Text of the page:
Metaphors. That is what Terence Fretheim’s The Suffering of God: An Old Testament Perspective is all about. When we speak of God we must use metaphors. The ancient Hebrews especially used anthropomorphic metaphors. In other words, they drew upon human life to describe God.
The question is how seriously should we take these metaphors. If, as some say, God is wholly other than man, then the metaphors should not be taken too seriously. They are figures of speech that speak of God as though he were in the world and in time. They speak of God as though he makes decisions and changes his mind as we do. But, of course, God is really beyond all that. Or is he?
Fretheim argues that we ought to take the metaphors that come to us from the Hebrew scriptures more seriously. They prepare us for the incarnation of Jesus as a man. If Jesus shows us what God is like and the New Testament has continuity with the Old Testament, then the humanity of Jesus must be prefigured in the Yahweh.
Fretheim sees that some of the metaphors for God stand out as more telling than others. For instance, the metaphor of God as warrior he would see as limited. The important metaphors are personal and relational.
God is parent and Israel is his/her child. God is husband and Israel is his wife. God is shepherd and Israel is his flock. God is king and Israel is subject. God is redeemer and Israel is redeemed. These are the defining metaphors. They speak of God in relation to his people.
I think I am going to largely like Fretheim’s book. He and I have different perspectives. For instance, in the paragraphs above I have mostly used masculine pronouns for God. Fretheim avoids this. He says in his introduction that feminism has influenced him. He has also been influenced by liberation theology.. In other words, he is a person of the political left. (By the way, what I find questionable is not the equality of all people, but the social-conflict theories that tend toward rigid, humorless ideologies that have justified reverse discrimination, thought control, and even violence.)
In academic writers I am used to this. But I appreciate that he does not allow these views to dominate his discussion. Particularly, I appreciate that he holds back from signing on to process theology. Many of his arguments are congenial to process theology and open theism (the book was published in 1984, so I do not know if open theism was much discussed then). These theologies seem to me to care more about the philosophical question of theodicy (why bad things happen) than the Bible’s interests. Fretheim sticks pretty much to what the Hebrew scriptures actually say. Panentheism, the idea that God infuses all nature so that nature can be said to be a part of God, is the usual view of process theologians. But Fretheim stops well short of that view.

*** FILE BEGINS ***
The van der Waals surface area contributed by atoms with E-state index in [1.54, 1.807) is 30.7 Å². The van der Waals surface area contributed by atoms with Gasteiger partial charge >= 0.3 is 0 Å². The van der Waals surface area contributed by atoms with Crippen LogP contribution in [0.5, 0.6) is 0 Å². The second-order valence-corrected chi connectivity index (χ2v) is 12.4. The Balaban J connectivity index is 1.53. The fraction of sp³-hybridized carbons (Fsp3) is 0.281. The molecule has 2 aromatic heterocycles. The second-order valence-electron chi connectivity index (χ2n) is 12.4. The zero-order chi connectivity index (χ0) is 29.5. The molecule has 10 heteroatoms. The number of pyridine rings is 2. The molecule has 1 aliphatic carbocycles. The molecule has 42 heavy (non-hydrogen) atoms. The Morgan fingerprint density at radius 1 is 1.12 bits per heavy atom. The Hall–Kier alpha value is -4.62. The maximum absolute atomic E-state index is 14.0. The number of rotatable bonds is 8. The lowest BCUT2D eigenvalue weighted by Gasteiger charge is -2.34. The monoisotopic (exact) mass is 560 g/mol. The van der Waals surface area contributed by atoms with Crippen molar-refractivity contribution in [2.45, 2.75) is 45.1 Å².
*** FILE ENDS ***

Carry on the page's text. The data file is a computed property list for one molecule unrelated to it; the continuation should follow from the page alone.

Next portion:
I also agree with his critique of canonical theology. This is the view that what counts is the final form that Israel and the Church gave to scripture. Canonical theology tends to mute the diverse voices behind scripture and interpret it all according to the final form. He is well aware of the pluralism within the Bible (Israel Knoll’s divine symphony).
The pluralism of scriptural voices does not matter too much for Fretheim’s approach. He looks at metaphors from various sources. But the main metaphors seem to be rooted in the culture of the ancient Near East. They contribute to all the scriptural perspectives. But it is good to know that Fretheim takes the pluralism of the Bible seriously.
The first couple chapters is all I have read, but it looks like the book is going to be an insightful survey of what the Hebrew scriptures say about what God is like. He will focus on the metaphors and what they imply about God.
I think that the static, detached God that process theologians and open theists lash out against is often a straw man. At least I never saw God that way. If you read the Bible, you have to have a more dynamic God than that. So, okay, lets read the Bible along with Fretheim and see what it implies about God in relation to the world.